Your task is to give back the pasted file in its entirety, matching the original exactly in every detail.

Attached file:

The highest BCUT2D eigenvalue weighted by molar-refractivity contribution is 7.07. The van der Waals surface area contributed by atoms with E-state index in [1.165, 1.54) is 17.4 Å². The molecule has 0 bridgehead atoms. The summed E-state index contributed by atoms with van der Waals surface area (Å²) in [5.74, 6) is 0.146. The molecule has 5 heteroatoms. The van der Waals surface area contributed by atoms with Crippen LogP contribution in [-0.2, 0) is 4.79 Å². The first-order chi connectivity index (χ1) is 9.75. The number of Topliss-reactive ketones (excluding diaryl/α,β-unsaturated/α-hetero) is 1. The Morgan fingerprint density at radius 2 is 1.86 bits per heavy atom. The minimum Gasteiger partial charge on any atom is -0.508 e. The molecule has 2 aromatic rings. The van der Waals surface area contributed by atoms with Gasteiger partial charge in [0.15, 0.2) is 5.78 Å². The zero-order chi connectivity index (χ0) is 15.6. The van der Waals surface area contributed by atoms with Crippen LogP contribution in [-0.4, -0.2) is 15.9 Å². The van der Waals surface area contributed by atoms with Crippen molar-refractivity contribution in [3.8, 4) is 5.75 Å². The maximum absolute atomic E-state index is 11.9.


The highest BCUT2D eigenvalue weighted by molar-refractivity contribution is 7.07. The van der Waals surface area contributed by atoms with E-state index in [1.165, 1.54) is 17.4 Å². The molecule has 0 bridgehead atoms. The summed E-state index contributed by atoms with van der Waals surface area (Å²) in [5.74, 6) is 0.146. The molecule has 5 heteroatoms. The van der Waals surface area contributed by atoms with Crippen LogP contribution in [-0.2, 0) is 4.79 Å². The first-order chi connectivity index (χ1) is 9.75. The number of Topliss-reactive ketones (excluding diaryl/α,β-unsaturated/α-hetero) is 1. The Morgan fingerprint density at radius 2 is 1.86 bits per heavy atom. The minimum Gasteiger partial charge on any atom is -0.508 e. The molecule has 2 aromatic rings. The van der Waals surface area contributed by atoms with Gasteiger partial charge in [0.15, 0.2) is 5.78 Å². The zero-order chi connectivity index (χ0) is 15.6. The van der Waals surface area contributed by atoms with Crippen LogP contribution in [-0.4, -0.2) is 15.9 Å². The van der Waals surface area contributed by atoms with Crippen molar-refractivity contribution in [3.8, 4) is 5.75 Å². The maximum absolute atomic E-state index is 11.9.